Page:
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It takes a giant crane to plant half-tonne tree on top floor of Bishopsgate office tower

PUBLISHED: 13:55 04 April 2019

Problem... how to plant a half-tonne tree at the top of this Bishopsgate office tower. Picture: Google

Problem... how to plant a half-tonne tree at the top of this Bishopsgate office tower. Picture: Google

Google

The problem of planting a half-tonne tree on the very top floor of a Bishopsgate office tower block was solved when arboreal engineers brought in a giant crane to hoist it into place.

Heave-ho... arboreal team ready to plant the Ficus Benjamina. Picture: UncommonHeave-ho... arboreal team ready to plant the Ficus Benjamina. Picture: Uncommon

The live 15ft Ficus Benjamina species was lowed through the roof of a new commercial rental building opposite Liverpool Street station.

The operation to lift it to the top floor as an eco-friendly centrepiece for the workspace was carried out when most offices in the area were closed on Saturday.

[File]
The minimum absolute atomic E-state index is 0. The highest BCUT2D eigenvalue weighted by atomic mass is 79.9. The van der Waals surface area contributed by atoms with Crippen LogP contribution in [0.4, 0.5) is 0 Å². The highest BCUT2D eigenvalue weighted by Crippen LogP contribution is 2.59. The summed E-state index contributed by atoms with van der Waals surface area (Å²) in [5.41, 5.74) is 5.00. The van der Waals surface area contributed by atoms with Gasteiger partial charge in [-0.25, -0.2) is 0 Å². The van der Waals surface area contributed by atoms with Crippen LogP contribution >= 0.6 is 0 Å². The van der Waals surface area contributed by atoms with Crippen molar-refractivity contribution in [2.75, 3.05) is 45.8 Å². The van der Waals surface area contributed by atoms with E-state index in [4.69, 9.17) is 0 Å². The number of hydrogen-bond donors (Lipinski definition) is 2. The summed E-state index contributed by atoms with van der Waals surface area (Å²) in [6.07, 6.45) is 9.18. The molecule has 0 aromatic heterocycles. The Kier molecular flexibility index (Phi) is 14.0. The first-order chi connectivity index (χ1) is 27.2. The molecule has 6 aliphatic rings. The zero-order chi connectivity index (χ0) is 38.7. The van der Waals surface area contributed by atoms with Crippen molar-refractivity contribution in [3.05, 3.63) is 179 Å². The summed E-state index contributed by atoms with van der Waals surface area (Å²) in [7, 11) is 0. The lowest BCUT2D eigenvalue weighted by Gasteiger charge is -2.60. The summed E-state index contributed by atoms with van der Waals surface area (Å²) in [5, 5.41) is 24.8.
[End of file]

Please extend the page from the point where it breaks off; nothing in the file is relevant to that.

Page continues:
The tree which is native to Asia and Australia can reach 90ft in natural conditions, but is having to be specially ‘cultivated’ to make sure it remains a healthy size in the enclosed office surroundings.

Giant telescope crane hoisting the 15ft beast. Picture: UncommonGiant telescope crane hoisting the 15ft beast. Picture: Uncommon

The cylinder-shaped Crosspoint tower next to St Botolph’s Church was taken over from Lord Sugar’s development company by the Uncommon ‘healthy environment’ workspace lettings organisation.

Some 500 plants are being put in to help filter the air and provide a more natural office environment.

Uncommon’s founder and interior designer Tania Adir said: “The building has an abundance of natural light.

What the tree might look like when the top floor of the tower opens in the summer. Picture: UncommonWhat the tree might look like when the top floor of the tower opens in the summer. Picture: Uncommon

“It’s a breath of fresh air in the office rental industry.”

The 41,000sq ft ‘flexible office’ development in Liverpool Street is partly open with the first few tenants which include financial companies, start-up enterprises, charities and individuals renting office space.

Only the top floors where the tree was lowered has yet to be completed.

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